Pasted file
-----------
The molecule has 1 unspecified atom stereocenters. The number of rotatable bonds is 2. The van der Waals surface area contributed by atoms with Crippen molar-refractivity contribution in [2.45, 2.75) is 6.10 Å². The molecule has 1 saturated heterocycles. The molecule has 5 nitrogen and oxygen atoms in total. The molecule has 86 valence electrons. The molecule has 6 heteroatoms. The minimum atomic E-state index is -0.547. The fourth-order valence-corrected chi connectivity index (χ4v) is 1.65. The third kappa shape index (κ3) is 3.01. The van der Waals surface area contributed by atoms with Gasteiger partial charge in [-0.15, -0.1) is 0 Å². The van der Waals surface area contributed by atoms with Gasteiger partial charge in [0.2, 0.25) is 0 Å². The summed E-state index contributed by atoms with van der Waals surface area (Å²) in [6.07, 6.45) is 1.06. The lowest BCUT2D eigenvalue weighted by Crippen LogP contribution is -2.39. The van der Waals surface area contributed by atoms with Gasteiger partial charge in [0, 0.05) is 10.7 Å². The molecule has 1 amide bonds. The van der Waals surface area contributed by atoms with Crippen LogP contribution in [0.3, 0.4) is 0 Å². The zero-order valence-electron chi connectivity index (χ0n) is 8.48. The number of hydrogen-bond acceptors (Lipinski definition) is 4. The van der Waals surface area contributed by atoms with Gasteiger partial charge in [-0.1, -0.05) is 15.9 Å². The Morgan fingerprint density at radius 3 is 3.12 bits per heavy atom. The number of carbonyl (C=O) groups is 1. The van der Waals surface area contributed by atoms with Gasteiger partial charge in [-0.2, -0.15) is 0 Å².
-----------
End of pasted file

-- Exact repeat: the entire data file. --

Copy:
The molecule has 1 unspecified atom stereocenters. The number of rotatable bonds is 2. The van der Waals surface area contributed by atoms with Crippen molar-refractivity contribution in [2.45, 2.75) is 6.10 Å². The molecule has 1 saturated heterocycles. The molecule has 5 nitrogen and oxygen atoms in total. The molecule has 86 valence electrons. The molecule has 6 heteroatoms. The minimum atomic E-state index is -0.547. The fourth-order valence-corrected chi connectivity index (χ4v) is 1.65. The third kappa shape index (κ3) is 3.01. The van der Waals surface area contributed by atoms with Gasteiger partial charge in [-0.15, -0.1) is 0 Å². The van der Waals surface area contributed by atoms with Gasteiger partial charge in [0.2, 0.25) is 0 Å². The summed E-state index contributed by atoms with van der Waals surface area (Å²) in [6.07, 6.45) is 1.06. The lowest BCUT2D eigenvalue weighted by Crippen LogP contribution is -2.39. The van der Waals surface area contributed by atoms with Gasteiger partial charge in [0, 0.05) is 10.7 Å². The molecule has 1 amide bonds. The van der Waals surface area contributed by atoms with Crippen LogP contribution in [0.3, 0.4) is 0 Å². The zero-order valence-electron chi connectivity index (χ0n) is 8.48. The number of hydrogen-bond acceptors (Lipinski definition) is 4. The van der Waals surface area contributed by atoms with Gasteiger partial charge in [-0.1, -0.05) is 15.9 Å². The Morgan fingerprint density at radius 3 is 3.12 bits per heavy atom. The number of carbonyl (C=O) groups is 1. The van der Waals surface area contributed by atoms with Gasteiger partial charge in [-0.2, -0.15) is 0 Å².